Not since the feud between Ted Kennedy and Jimmy Carter tore the Democratic Party apart more than 30 years ago have two panjandrums of the party loathed each other quite as much as Bill Clinton and Barack Obama.
And yet this week, television viewers will be treated to a remarkable spectacle at the Democratic National Convention: Clinton will stand before a cheering throng of delegates on Thursday night and deliver a primetime speech nominating Obama, a man he once dismissed as incompetent, as president of the United States.
The president, First Lady Michelle Obama and their senior political adviser, Valerie Jarrett, all argued strenuously against offering Clinton a plum assignment at the convention. They wanted to relegate him to a minor, non-prime-time speaking role. However, Clinton, who is viewed as an iconic figure by the party faithful, refused to accept anything less than the all-important nominating speech and threatened to boycott the convention unless his demands were met.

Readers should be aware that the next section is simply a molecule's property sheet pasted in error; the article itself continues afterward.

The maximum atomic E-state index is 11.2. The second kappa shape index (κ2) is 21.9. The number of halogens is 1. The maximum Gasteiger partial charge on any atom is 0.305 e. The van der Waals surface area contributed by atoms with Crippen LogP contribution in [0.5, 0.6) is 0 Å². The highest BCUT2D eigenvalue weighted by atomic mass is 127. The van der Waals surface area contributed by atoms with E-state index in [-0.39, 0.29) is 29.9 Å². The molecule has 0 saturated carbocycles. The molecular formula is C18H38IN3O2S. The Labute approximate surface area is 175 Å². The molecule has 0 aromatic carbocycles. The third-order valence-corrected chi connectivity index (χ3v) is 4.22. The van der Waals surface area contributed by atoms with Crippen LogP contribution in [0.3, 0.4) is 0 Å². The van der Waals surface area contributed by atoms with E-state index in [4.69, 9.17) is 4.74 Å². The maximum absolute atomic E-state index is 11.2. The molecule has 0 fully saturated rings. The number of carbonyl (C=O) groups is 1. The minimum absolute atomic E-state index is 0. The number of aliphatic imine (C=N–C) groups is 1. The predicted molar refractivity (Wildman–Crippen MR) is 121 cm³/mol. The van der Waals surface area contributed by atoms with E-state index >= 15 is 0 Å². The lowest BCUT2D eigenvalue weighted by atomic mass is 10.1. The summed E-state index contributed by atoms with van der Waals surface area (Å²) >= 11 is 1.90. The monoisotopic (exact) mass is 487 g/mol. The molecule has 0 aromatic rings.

The decisive vote in the matter, according to my sources, was cast by David Axelrod, Obama’s chief political strategist, who argued that the Obamas needed Clinton far more than Clinton needed them
The Obama campaign has insisted on seeing the speech before Clinton delivers it, and Clinton has just as insistently refused to show it to them. As a result, no one — not even the president — knows what Clinton intends to say. This has led some Democratic insiders to speculate that Clinton will make not-so-flattering remarks about the last four years of Democratic rule in the White House.
“If I were the president,” one of these insiders told me, “I’d wake up at night in a cold sweat wondering what surprises Clinton is going to come up with.”